Finding himself alone on a desert island when everything and everyone he knows and loved has been washed away in a huge storm, Mau is the last surviving member of his nation. He's also completely alone - or so he thinks until he finds the ghost girl. She has no toes, wears strange lacy trousers like the grandfather bird and gives him a stick that can make fire.
Daphne, sole survivor of the wreck of the Sweet Judy, almost immediately regrets trying to shoot the native boy. Thank goodness the powder was wet and the gun only produced a spark. She's certain her father, distant cousin of the Royal family, will come and rescue her, but it seems, for now, all she has for company is the boy and the foul-mouthed ship's parrot.
As it happens, they are not alone for long. Other survivors start to arrive to take refuge on the island they all call the Nation, and then raiders accompanied by murderous mutineers from the Sweet Judy. Together, Mau and Daphne discover some remarkable things - including how to milk a pig and why spitting in beer is a good thing - and start to forge a new Nation.
As can be expected from Terry Pratchett, the master story-teller, this new children's novel is both witty and wise, encompassing themes of death and nationhood, while being extremely funny. Mau's ancestors have something to teach us all. Mau just wishes they would shut up about it and let him get on with saving everyone's lives!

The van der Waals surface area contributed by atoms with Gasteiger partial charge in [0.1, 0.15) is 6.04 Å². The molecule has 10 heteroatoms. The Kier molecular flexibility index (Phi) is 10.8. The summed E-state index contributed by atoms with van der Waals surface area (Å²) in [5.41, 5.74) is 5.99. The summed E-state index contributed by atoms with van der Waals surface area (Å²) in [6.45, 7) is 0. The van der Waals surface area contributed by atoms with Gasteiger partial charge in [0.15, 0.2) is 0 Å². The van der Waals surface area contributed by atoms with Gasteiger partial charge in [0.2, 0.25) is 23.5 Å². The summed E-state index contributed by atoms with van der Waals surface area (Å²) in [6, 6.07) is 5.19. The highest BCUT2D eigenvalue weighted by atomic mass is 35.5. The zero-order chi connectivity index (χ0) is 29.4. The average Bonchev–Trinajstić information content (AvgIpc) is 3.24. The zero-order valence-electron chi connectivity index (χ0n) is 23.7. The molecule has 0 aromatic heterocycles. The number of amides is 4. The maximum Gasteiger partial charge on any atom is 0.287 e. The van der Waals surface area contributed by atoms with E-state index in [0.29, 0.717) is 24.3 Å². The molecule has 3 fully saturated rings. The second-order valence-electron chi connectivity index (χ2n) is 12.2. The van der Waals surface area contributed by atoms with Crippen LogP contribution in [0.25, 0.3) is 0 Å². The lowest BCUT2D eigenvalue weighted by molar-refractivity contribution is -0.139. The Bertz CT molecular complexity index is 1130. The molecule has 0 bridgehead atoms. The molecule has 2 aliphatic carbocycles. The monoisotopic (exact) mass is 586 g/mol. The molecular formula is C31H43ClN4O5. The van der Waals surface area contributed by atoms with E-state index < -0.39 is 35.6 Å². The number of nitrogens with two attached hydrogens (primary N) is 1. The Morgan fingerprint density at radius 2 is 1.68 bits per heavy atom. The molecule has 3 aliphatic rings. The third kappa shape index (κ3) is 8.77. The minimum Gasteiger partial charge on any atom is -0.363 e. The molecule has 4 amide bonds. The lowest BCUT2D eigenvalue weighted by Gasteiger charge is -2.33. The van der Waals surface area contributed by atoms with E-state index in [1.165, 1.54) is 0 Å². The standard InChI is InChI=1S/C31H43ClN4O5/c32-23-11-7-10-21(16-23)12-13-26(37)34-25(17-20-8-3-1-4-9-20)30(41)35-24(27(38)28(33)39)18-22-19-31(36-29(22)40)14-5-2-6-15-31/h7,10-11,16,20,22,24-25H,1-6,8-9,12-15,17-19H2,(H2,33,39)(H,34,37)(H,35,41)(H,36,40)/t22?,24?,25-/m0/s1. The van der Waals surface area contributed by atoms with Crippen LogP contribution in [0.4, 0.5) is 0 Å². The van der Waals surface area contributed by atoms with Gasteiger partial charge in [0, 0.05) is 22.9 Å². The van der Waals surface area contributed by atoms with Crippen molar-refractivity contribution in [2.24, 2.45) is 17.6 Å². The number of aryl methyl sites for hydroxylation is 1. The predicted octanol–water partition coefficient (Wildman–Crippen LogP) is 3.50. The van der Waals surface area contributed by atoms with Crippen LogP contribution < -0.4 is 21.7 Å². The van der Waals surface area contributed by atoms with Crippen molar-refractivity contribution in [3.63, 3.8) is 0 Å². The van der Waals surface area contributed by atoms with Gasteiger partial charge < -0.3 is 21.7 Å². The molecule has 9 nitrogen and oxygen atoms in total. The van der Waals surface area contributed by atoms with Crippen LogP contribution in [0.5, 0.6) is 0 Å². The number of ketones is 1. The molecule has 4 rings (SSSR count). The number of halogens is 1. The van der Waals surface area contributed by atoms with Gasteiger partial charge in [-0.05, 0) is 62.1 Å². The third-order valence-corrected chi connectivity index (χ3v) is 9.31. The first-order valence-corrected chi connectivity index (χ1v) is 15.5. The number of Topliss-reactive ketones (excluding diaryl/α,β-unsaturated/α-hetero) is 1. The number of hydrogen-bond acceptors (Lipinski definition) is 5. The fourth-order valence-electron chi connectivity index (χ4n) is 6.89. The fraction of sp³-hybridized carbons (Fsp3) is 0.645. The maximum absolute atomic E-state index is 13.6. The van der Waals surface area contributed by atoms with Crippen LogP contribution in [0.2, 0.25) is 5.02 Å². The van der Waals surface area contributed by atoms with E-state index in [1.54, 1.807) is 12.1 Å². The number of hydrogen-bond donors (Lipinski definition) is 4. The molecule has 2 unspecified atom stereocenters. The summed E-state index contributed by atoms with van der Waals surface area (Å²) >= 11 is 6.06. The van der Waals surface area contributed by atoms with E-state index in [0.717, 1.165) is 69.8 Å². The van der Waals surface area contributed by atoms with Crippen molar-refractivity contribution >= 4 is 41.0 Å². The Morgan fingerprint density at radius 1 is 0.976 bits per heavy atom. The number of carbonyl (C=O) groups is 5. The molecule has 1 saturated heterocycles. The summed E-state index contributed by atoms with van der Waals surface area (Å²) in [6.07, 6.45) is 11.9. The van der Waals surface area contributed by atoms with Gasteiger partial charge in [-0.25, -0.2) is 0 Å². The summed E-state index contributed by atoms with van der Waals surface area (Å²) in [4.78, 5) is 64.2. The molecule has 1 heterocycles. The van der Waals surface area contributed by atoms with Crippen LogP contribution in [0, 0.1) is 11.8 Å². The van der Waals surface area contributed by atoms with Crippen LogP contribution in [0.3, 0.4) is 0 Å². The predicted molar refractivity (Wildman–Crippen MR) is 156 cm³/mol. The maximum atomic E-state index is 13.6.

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Best Book Ever
In Nation, Pratchett dispenses with his usual Disc World plots and give us instead a This World plot from our not very distant past with, of course, a typical Pratchett-esque twist. Taking history on a slightly different course to emphasize a point, Pratchett does that which he does so very well - makes us look at ourselves a little differently. He does so with a great deal of wit and humor, giving us heroes and heroines to root for, and a cadre of supporting characters to completely charm us. And just maybe, if we aren't careful, we might end up learning something.
Read most excellently by Stephen Briggs, this is an audiobook for anyone who likes a good adventure yarn.
Briggs does an excellent job of narrating. It's clear that he is enjoying the story just as much as the listener, and he really brings all the characters to life. It's like listening to the best ever bedtime story-teller.
Mau's epiphany on the water, when he realizes that however flawed the gods of his world have proven to be, they serve a purpose.
I tried I really did
- William A. Rossin